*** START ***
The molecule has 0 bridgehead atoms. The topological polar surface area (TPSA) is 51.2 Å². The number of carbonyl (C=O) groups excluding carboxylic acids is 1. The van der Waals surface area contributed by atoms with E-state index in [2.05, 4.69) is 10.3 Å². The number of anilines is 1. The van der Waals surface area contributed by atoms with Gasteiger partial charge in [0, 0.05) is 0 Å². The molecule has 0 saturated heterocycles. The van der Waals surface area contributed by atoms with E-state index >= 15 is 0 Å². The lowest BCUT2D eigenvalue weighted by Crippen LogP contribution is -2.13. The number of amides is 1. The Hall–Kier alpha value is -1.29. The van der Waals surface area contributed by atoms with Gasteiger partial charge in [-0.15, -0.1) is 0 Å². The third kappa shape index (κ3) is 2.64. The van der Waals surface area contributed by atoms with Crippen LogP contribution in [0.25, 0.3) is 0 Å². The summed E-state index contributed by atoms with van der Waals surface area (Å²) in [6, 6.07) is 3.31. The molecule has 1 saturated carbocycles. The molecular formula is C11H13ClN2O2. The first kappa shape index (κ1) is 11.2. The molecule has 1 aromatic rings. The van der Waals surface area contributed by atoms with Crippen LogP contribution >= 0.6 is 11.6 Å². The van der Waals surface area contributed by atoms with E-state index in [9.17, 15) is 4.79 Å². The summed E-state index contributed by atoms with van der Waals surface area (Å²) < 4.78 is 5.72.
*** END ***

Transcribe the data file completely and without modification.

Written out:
The molecule has 0 bridgehead atoms. The topological polar surface area (TPSA) is 51.2 Å². The number of carbonyl (C=O) groups excluding carboxylic acids is 1. The van der Waals surface area contributed by atoms with E-state index in [2.05, 4.69) is 10.3 Å². The number of anilines is 1. The van der Waals surface area contributed by atoms with Gasteiger partial charge in [0, 0.05) is 0 Å². The molecule has 0 saturated heterocycles. The van der Waals surface area contributed by atoms with E-state index >= 15 is 0 Å². The lowest BCUT2D eigenvalue weighted by Crippen LogP contribution is -2.13. The number of amides is 1. The Hall–Kier alpha value is -1.29. The van der Waals surface area contributed by atoms with Gasteiger partial charge in [-0.15, -0.1) is 0 Å². The third kappa shape index (κ3) is 2.64. The van der Waals surface area contributed by atoms with Crippen LogP contribution in [0.25, 0.3) is 0 Å². The summed E-state index contributed by atoms with van der Waals surface area (Å²) in [6, 6.07) is 3.31. The molecule has 1 saturated carbocycles. The molecular formula is C11H13ClN2O2. The first kappa shape index (κ1) is 11.2. The molecule has 1 aromatic rings. The van der Waals surface area contributed by atoms with Crippen LogP contribution >= 0.6 is 11.6 Å². The van der Waals surface area contributed by atoms with E-state index in [9.17, 15) is 4.79 Å². The summed E-state index contributed by atoms with van der Waals surface area (Å²) < 4.78 is 5.72.